(KUTV) Kem Gardner is a businessman who is involved in a number of organizations here in Utah.
He is the current chair of the Days of '47 Rodeo. A few years ago, he was asked to bring the rodeo downtown and make it successful.
"The rodeo actually started at the fairgrounds probably in about 1919, but the rodeo was held even earlier than that and bounced around," he said.
The rodeo has been held most recently in the Vivint Smart Home Arena--but this year it was undergoing some renovations.
Gardner knew a legislative committee was trying to figure out what to do with the Utah State Fairgrounds.
"To me it was like, let's go home to the fairgrounds and have a home," he said.
He was able to get it approved and get a brand new "Days of '47" rodeo arena built, which he believes is "probably the finest arena in the country."
"In fact, I can get emotional just thinking, 'We have our own arena to hold the rodeo. And we can bring people in from all over the country with a great deal of pride to show it to them,'" he said.
As a businessman and developer, Gardner has seen a lot of success in his life. But he attributes that success to his involvement in the community.
He has been involved with organizations like Intermountain Healthcare, United Way, the Utah Symphony, homeless causes, and much more.
"I've always tried to be involved with good people and give back to the community," he said. "They give you the chance to meet the best people and feel like you're making a difference."
Gardner always thought that to get involved in the community is to hold political office. He later learned that was not true when he ran for Governor of Utah.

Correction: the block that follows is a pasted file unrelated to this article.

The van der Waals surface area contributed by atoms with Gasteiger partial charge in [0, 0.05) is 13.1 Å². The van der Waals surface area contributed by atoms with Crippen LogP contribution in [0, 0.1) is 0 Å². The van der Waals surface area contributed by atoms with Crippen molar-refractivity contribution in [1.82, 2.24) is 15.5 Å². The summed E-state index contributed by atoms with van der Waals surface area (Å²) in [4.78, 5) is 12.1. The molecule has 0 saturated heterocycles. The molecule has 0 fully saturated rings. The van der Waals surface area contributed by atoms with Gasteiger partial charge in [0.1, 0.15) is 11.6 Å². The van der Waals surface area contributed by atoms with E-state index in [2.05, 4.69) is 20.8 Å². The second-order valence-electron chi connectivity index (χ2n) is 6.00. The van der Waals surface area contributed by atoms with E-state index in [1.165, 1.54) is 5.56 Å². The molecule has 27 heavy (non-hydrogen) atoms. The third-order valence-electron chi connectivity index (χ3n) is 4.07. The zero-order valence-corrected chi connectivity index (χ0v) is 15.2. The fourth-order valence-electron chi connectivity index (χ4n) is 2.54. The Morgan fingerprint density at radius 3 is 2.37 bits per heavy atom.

He calls it a "mistake."
"I'm not sure--I think my wife voted for me," he joked.
He was beat by Wayne Owens in the primary election in 1984.
After the loss, he was met with a different opportunity.
"I got a call to come down to [LDS] Church headquarters where President Hinckley said, 'Kem, if you had four years to be Governor, you have three years to be mission president,'' recalled Gardner.
So Gardner and his wife served in Boston, Massachusetts--where Gardner met Mitt Romney, and started a beneficial relationship.
"When it came time for the Olympics, I was involved in the Olympic preparations," he said. "I was able to ask him to come out and help us with the Olympics."
Even with all of his achievements, Gardner doesn't measure success through material things.
"If you want to count my success, count my 30 grandchildren. Because I think it's family and serving your community. And I'm grateful that I've had opportunities in business to able to give back," Gardner said.
And Gardner hopes what he gave back is what people will remember him for.
"I think that it would be nice if they would remember me as a kind person, someone that loves their family, and someone who's tried to give back," he said. "Maybe not a hard guy, but a tender person."
For more about the Days of '47 Rodeo, you can visit its website.